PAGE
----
|Photo courtesy epicmpls.com|
Tomorrow is the annual holiday celebrating mothers in America. The snarky cynic in me sees this holiday and all others now as an opportunity for consumer gorging and retail profiteering. The emphasis is on buying, buying, buying gifts and flowers for Mom, taking her out for a restaurant meal, or giving her a day at the spa. Someone somewhere will profit. And what could possibly be bad about that? On the surface, it looks like everyone wins and American mothers have 24 hours of full-on appreciation and love.
My memory of Mother's Day (and Father's Day, Valentine's Day, etc.) as a child is full of pressure. First of all, don't forget Mother's Day! Next, what are you going to give Mom? There was special pressure on that second task as well as the expectation that of course I must give her a gift and it must be something really special for this holiday. It was never a freewill choice. Somewhere deep in my mind, I understood that if I protested all this pressure, I would not be regarded in a very positive light. How could anyone not want to celebrate Mother's Day and mothers?
|Photo courtesy cheapisthenewclassy.com|
The thing is, celebrating someone's presence in your life shouldn't be a one-day-a-year holiday. It needs to be something that's always there, that is spontaneous and genuine. We condition and program our kids to celebrate these holidays in a certain way, rather than celebrating the people important to them at any time. We condition and program our kids to spend money to celebrate -- to buy, buy, buy. That's the correct way to celebrate someone. Give her a gift. We are training our kids to be good little consumers.
At some point, it occurred to me that my mother would not be a mother without her children. So, I began to introduce the idea that Mother's (and Father's) Day was just as much about the children as the parent. And the children are the gifts. This did not sit well with my family, of course. Especially my mother who was fond of reminding her kids of everything that she had sacrificed in order to have us. But the thing is, she made the choice of her own free will to become a mother, so to hold her "sacrifices" (what sacrifices? She never specified them. I never could figure out what she had truly sacrificed to be a mother) over her children was cruel. As an adult, I now understand that my mother was terribly insecure, and she worried all the time that she wasn't a good mother, that she was doing something wrong, that her kids wouldn't love her.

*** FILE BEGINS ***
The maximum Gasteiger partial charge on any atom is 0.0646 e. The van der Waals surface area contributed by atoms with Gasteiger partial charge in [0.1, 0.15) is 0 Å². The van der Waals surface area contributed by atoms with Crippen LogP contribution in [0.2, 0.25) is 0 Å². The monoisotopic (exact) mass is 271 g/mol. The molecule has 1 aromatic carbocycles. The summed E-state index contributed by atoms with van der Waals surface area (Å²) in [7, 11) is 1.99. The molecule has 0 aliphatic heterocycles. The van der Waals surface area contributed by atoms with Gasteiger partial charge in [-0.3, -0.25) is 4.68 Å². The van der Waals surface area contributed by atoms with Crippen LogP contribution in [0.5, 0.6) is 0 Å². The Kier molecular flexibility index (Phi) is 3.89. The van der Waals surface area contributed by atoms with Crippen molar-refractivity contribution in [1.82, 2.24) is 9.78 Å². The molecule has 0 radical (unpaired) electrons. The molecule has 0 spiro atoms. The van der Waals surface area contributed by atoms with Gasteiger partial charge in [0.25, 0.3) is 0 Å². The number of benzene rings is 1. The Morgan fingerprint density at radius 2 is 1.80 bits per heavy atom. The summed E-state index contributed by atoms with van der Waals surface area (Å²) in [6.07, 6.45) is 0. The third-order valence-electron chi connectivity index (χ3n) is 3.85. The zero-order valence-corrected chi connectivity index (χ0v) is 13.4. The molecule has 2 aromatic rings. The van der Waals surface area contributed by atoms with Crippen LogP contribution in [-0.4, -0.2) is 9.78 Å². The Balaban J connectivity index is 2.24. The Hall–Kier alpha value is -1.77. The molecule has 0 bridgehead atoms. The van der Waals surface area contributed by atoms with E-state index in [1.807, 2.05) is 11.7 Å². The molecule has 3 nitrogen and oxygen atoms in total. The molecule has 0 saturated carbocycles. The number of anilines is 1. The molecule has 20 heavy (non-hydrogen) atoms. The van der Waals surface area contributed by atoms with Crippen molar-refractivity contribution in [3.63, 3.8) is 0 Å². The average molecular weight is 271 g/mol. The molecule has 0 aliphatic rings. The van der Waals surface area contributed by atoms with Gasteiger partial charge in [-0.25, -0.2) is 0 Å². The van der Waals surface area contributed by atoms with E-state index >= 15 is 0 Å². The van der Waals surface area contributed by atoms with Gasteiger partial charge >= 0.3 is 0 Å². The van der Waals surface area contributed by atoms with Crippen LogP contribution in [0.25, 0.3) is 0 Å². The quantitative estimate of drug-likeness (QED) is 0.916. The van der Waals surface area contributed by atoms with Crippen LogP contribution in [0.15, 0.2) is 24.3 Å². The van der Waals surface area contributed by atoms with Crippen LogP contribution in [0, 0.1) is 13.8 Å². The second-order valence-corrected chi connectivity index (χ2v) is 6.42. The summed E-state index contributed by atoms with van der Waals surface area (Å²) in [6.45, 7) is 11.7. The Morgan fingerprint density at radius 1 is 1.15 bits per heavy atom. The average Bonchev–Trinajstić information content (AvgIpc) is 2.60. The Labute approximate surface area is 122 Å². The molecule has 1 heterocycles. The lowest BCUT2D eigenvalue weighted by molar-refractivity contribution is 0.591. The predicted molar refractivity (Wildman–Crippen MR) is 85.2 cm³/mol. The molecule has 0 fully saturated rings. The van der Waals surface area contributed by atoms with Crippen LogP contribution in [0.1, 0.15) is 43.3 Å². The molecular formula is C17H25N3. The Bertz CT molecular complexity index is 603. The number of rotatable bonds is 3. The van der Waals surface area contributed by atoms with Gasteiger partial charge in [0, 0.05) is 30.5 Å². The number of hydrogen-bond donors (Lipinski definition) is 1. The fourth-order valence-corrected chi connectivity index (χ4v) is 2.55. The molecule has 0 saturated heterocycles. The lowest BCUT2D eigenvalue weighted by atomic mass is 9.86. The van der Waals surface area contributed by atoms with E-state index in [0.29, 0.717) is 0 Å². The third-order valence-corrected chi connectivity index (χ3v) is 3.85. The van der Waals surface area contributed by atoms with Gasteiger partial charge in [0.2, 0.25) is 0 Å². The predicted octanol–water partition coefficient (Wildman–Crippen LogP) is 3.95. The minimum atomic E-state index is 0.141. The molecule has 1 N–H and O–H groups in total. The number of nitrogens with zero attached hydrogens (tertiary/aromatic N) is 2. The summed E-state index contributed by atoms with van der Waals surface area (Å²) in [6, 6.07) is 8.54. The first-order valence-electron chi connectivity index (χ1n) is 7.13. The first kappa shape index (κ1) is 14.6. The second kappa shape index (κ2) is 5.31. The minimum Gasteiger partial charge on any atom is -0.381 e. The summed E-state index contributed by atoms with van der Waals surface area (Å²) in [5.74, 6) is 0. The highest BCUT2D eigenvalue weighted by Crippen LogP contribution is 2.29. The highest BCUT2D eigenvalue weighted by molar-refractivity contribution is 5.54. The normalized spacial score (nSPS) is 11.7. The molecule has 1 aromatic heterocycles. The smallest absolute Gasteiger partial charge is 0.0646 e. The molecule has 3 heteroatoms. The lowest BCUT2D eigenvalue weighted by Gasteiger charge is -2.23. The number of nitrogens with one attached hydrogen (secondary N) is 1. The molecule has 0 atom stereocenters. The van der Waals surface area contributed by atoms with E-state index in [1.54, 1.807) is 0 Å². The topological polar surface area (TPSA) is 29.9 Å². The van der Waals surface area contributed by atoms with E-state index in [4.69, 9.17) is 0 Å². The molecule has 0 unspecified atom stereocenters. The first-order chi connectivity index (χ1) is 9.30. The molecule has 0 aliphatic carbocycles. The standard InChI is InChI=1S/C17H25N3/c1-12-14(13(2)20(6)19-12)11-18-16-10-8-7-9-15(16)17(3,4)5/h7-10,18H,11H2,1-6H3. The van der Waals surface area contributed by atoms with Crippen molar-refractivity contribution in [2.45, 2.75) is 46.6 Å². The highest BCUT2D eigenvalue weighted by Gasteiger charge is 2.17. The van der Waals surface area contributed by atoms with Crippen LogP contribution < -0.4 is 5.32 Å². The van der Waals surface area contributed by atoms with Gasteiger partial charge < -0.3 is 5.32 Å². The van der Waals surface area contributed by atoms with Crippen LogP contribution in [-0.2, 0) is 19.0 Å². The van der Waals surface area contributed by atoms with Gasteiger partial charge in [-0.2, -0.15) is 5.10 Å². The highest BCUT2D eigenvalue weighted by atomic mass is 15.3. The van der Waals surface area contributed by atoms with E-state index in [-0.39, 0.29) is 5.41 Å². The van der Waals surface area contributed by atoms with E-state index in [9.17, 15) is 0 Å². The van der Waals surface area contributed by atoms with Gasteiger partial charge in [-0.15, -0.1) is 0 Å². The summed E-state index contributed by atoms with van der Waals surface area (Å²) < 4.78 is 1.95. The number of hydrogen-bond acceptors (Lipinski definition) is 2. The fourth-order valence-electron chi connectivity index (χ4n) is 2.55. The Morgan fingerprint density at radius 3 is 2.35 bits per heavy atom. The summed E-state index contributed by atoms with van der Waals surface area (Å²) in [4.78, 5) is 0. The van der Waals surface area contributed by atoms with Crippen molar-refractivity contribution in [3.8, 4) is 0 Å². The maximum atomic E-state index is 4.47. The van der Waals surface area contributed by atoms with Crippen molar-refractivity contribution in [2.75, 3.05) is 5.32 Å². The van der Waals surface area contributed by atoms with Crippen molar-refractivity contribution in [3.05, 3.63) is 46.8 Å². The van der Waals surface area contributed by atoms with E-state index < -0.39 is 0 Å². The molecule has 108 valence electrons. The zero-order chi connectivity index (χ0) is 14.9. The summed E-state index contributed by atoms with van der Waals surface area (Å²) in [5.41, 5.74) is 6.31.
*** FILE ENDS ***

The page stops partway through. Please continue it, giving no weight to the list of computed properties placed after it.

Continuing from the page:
So, the bottom line for me was being forced, coerced as a child into celebrating a holiday that was essentially for the retail sector of our society. It was the same for Father's Day. There was no holiday for children. I continued to endorse my idea that these holidays were about the children, too, and made a point of appreciating my mother whenever I thought of it during the year, not only on one day. Eventually, my gift to her, whether on Mother's Day or some weekday I was thinking of her, was to call her and chat for a while.
My father died in 1986, my mother in 2002. Not having living parents now gives me even more distance from these particular holidays. I made the choice many years ago not to have children myself. I remember my parents on these holidays, and continue to learn about them as time passes. But I'm glad that I no longer must buy, buy, buy on the consumer hamster wheel....